Remember in elementary school how fun it was to write backwards? I loved doing that! I loved the challenge of writing backwards then holding up to a mirror to see how well (or not) I had done. Well, this joy has not faded and reflections still fascinate me.
We have a pretty standard half bath, you know with the mirror directly above the sink that reflects right back to you on the thrown and to the big blank wall above. Well, you know that reflection was begging to be played with.
Just a quick layout sketch in case you never thought about what your bathroom would like like if you were a tiny spider creeping across the ceiling.
With all the images of perfection being thrust upon us from society, I thought, what better way to use that reflection than a positive message! This is what I came up with:
So, get it now? No one spends that much time in the bathroom looking at the wall, but they do looking the mirror. The fun here is that it looks a little abstract this way, but then the reflection is…
And if you were standing, or um, sitting, in the bathroom, this what it would look like. Finger smudges on the mirror, chipped corner and all.
I’m considering selling prints of this in my Etsy shop, so check back for that.
This collection of lunch notes represents the schizophrenic nature of Virginia climate: notice the sledding picture and then a bike ride. The Wacky Wednesday drawing is a good illustration of how I feel about the weather.
So there’s six here, the school week is five days long, obviously I’ve missed something, but I’m trying!
Sometimes I try to coordinate the sketches with what’s going on that day. So here we have DARE Graduation, Library Day (everyone reads upside down, right?), test day, remembering a snow day, wish we had a dog day, and music day (this girl can play a recorder like nobody’s business).
Talk about inspiration that’s right in front of you… this buffet table. It has been in my life for as long as I can remember. When I was young my parents inherited some of my great grandparent’s furniture. My great grandmother Agnes loved to refinish furniture to her liking. This particular piece was painted shiny black with flower bouquets decoupaged on the doors and drawers. Funny how things fall out of style and back in, isn’t it? Not that people are currently going crazy decoupaging flower bouquets on their find furniture, but face it, black paint is making a come back and I never decoupaged anything until I was in my thirties. The woman had taste!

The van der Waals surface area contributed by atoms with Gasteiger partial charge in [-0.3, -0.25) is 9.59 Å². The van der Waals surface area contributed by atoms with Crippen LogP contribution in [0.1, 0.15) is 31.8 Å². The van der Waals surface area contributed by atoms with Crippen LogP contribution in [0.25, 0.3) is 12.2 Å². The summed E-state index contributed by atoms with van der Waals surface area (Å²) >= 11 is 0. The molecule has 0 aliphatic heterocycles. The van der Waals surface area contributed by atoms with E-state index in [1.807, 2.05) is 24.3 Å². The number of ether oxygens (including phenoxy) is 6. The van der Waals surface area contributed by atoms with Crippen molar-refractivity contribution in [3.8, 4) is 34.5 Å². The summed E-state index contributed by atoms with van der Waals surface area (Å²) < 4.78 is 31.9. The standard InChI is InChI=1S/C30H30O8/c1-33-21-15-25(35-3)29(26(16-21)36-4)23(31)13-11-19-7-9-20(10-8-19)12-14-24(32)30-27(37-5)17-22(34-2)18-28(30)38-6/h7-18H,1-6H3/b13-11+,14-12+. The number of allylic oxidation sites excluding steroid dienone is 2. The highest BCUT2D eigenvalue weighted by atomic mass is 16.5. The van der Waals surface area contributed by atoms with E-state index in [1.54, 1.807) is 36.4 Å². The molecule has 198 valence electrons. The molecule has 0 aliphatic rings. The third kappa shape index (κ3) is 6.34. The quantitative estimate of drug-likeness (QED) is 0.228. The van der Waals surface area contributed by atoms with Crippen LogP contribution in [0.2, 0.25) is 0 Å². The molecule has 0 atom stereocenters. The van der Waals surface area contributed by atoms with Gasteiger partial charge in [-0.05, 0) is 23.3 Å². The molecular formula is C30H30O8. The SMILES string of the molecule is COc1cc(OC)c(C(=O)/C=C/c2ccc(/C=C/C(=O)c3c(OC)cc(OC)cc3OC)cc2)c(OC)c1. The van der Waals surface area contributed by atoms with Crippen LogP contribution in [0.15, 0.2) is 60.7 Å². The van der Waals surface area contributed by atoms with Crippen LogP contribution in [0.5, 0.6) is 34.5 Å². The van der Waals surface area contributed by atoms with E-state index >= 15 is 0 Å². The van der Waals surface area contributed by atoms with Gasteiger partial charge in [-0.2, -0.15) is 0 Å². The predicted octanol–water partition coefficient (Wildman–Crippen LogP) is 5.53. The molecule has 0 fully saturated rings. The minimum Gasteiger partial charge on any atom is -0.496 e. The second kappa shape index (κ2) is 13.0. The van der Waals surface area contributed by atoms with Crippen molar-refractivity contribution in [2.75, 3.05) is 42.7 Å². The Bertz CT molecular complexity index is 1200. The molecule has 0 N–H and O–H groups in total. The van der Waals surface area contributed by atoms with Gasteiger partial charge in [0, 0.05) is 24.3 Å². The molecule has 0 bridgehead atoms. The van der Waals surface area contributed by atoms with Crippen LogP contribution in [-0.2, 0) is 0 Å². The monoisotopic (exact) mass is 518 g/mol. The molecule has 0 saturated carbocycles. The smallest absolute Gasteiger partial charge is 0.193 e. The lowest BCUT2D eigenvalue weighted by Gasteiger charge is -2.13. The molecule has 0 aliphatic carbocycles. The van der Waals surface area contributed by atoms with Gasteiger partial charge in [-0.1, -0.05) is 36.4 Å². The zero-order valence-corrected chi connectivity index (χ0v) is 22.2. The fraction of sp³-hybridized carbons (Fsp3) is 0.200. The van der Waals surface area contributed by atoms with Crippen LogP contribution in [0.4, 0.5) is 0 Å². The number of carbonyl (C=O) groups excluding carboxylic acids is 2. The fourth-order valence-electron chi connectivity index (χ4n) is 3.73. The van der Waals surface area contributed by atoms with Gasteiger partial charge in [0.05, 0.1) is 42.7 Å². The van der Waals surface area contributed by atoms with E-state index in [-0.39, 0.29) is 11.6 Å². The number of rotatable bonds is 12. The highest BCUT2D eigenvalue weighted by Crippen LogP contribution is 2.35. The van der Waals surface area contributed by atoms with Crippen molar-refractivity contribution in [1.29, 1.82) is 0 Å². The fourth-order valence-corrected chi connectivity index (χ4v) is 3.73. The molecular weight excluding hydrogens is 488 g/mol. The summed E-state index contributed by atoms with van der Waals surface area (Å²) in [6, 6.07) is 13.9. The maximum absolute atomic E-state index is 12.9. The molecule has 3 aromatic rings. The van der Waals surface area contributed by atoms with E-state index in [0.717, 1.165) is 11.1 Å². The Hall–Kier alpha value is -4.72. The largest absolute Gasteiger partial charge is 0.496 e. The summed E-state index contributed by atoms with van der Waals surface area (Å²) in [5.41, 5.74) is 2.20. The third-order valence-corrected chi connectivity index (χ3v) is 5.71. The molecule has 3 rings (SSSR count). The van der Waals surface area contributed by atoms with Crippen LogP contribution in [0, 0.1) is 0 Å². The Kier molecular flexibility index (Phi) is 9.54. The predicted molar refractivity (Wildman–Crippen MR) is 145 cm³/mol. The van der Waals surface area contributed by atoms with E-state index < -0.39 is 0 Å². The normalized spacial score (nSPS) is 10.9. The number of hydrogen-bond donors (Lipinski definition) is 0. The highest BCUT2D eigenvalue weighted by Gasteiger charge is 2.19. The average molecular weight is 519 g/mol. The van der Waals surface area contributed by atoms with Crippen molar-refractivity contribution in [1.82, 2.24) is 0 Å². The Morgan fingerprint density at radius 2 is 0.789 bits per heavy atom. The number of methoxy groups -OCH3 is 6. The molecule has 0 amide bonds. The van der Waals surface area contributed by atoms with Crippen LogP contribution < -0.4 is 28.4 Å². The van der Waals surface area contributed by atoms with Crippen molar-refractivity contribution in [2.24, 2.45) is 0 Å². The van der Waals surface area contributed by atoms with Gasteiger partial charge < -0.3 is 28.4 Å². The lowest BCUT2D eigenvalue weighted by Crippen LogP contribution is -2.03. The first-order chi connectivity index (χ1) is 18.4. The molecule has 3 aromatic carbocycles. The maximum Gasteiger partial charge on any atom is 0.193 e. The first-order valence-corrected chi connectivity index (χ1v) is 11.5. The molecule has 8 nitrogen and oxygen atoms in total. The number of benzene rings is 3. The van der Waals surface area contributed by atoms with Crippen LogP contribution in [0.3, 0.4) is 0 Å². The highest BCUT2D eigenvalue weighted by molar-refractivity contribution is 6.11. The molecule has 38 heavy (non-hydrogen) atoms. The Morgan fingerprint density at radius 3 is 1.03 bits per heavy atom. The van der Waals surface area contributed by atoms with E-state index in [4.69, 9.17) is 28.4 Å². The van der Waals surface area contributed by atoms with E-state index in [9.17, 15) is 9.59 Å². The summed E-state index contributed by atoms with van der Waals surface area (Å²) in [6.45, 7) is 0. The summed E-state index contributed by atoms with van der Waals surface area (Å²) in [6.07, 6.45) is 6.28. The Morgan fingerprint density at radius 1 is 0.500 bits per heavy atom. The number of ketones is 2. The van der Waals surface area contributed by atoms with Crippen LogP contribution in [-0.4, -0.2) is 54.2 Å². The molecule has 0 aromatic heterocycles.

This table now lives with me, in my kitchen and is filled to the brim with art supplies. That’s what buffet tables are for, right? Thought so.
My parents paid a pretty penny to strip that lovely black paint and decoupage to return this piece to it’s original natural beauty. I’ve been dying to paint it but I know my parents would kill me.
Back to the inspiration… I love this piece of furniture, my mom basically forced it on me, I thought we didn’t have space, but I do and I love it, so I painted it, even made it into a card… which is for sale on Etsy along with prints. Go there!
I started making lunch notes for my daughter quite a while ago. First I only did them when I had a few spare moments in the morning between making breakfast, packing lunch, and coaching her through every other part of the morning… Go brush your teeth! Get your shoes on! You can’t find any socks??!! Here comes the bus, go, go, go! So, as you can imagine, lunch notes were not an everyday thing.
But, an amazing thing happened, the lunch notes that I was making when I had time became so desired that she decided she could make her breakfast and pack her lunch independently! One win in the mommy column.
The catch; however, is that I have to make a lunch note every morning. It’s a challenge I’m willing to take, but I must say, creating a sketch every morning before coffee every morning is really difficult!
For a long time the notes would build up in the lunch box and I’d usually just toss them in the trash after they were wrinkled with crumbs and other mystery substances that are inevitable in the bottom of every lunch bag. Then, my brilliant daughter, the same one who wants the notes each day and saves them until I toss them said, “Hey mom, why don’t you take a picture of them before you toss them so we ‘save’ them?” Yes! Fantastic idea!